LN514 in Factory

LN514 was the Vickers Wellington built as part of a 1943 record attempt.


  • From the Sea to the Land Beyond
  • Worker's Week-End


After months of nightly bombing raids by the Luftwaffe, the Ministry of War was keen to show the world - friend and foe - that Britain could dish it out as well as take it. In collaboration with the RAF, the ministry issued a challenge to one of the factories churning out planes for Bomber Command - to build an operational Wellington bomber in record-breaking time, faster than the existing record of 48 hours set in California.

And so, one Saturday morning in 1943, Broughton's workers gave up their weekend to assemble Wellington bomber LN514 from scratch and against the clock. Many were women, or men too young, too old or too infirm to join the armed forces. The aim was to complete it in 30 hours, with a pilot on hand to take it up Sunday afternoon.

Throughout the day, workers swarmed to slot together its body, to assemble the engine, to tightly sew its fabric shell - eight stitches to the inch, or the wind could get it and rip the seams open. By 8.23pm, soon after the night shift arrived, it was time to fit the propellers to the wings. The plane was coming together so fast, workers began laying bets on whether they'd beat their target.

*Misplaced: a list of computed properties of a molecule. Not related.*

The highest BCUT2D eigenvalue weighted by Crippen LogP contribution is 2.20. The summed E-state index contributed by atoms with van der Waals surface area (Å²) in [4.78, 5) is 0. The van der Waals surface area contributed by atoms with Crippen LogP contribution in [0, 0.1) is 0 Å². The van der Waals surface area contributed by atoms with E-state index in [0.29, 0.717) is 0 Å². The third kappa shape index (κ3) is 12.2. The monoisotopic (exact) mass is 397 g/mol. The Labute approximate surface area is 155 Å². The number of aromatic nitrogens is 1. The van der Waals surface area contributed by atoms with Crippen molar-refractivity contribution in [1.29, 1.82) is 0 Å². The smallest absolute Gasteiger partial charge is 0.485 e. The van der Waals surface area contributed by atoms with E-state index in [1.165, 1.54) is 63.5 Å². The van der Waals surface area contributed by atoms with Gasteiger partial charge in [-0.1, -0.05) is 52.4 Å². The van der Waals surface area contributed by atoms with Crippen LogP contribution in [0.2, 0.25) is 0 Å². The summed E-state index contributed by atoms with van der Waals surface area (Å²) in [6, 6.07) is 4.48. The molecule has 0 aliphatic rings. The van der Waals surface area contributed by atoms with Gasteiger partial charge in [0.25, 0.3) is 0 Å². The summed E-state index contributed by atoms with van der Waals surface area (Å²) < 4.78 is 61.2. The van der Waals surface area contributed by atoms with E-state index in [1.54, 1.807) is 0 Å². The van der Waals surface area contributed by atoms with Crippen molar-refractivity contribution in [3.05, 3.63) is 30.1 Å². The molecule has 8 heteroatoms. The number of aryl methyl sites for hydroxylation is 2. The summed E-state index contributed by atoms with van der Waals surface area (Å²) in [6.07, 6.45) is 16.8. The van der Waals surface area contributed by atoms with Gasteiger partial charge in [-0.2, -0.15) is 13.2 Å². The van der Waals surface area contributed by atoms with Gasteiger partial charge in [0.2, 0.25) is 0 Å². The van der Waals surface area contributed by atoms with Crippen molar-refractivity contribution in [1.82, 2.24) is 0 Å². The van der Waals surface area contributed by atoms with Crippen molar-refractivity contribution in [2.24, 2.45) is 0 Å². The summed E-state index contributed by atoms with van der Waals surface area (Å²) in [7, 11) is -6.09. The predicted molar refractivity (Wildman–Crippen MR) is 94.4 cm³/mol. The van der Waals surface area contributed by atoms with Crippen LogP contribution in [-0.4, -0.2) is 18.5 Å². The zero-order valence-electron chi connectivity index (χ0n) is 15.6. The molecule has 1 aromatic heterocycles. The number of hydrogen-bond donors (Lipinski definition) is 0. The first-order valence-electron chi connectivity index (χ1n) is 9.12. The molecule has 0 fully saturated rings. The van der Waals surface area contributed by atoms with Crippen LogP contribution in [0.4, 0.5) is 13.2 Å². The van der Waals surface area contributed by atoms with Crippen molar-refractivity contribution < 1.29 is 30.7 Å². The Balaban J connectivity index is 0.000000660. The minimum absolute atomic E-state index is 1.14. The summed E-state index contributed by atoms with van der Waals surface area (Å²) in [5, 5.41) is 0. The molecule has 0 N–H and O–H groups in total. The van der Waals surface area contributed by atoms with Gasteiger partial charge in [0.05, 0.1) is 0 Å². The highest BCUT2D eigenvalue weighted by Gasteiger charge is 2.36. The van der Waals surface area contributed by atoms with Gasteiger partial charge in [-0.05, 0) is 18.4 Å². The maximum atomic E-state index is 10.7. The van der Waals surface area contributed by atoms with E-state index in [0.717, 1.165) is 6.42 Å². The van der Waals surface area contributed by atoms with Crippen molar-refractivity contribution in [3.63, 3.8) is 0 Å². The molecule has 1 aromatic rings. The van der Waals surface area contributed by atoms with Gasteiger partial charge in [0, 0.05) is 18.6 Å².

Two hours later, the landing wheels were installed, each one four and a half feet high and weighing 300lbs. By 3.20am, the plane left the production line, and began a round of inspections and engine tests. At 6.15am - 21 hours and 15 minutes since work started - the engines fired up for final tests, and finishing touches were made to the stitching. And at 8.50am, 10 minutes short of the 24-hour mark, it was ready for take-off. Work had progressed so fast the pilot had to be awoken from his slumber for its maiden flight. "I hope to God they haven't missed anything," he muttered.

"They said they'd build a bomber in their spare time in 30 hours. Its wheels lifted from the ground in exactly 24 hours and 48 minutes." That evening, Wellington LN514 was flown to its operational base, ready for duty.

LN514 went on to serve with 19 Operational Training Unit, survived the war and was struck off command on 11 March 1948,[1] quite possibly at the MU on the other side of Hawarden airfield from where she was built.[2]


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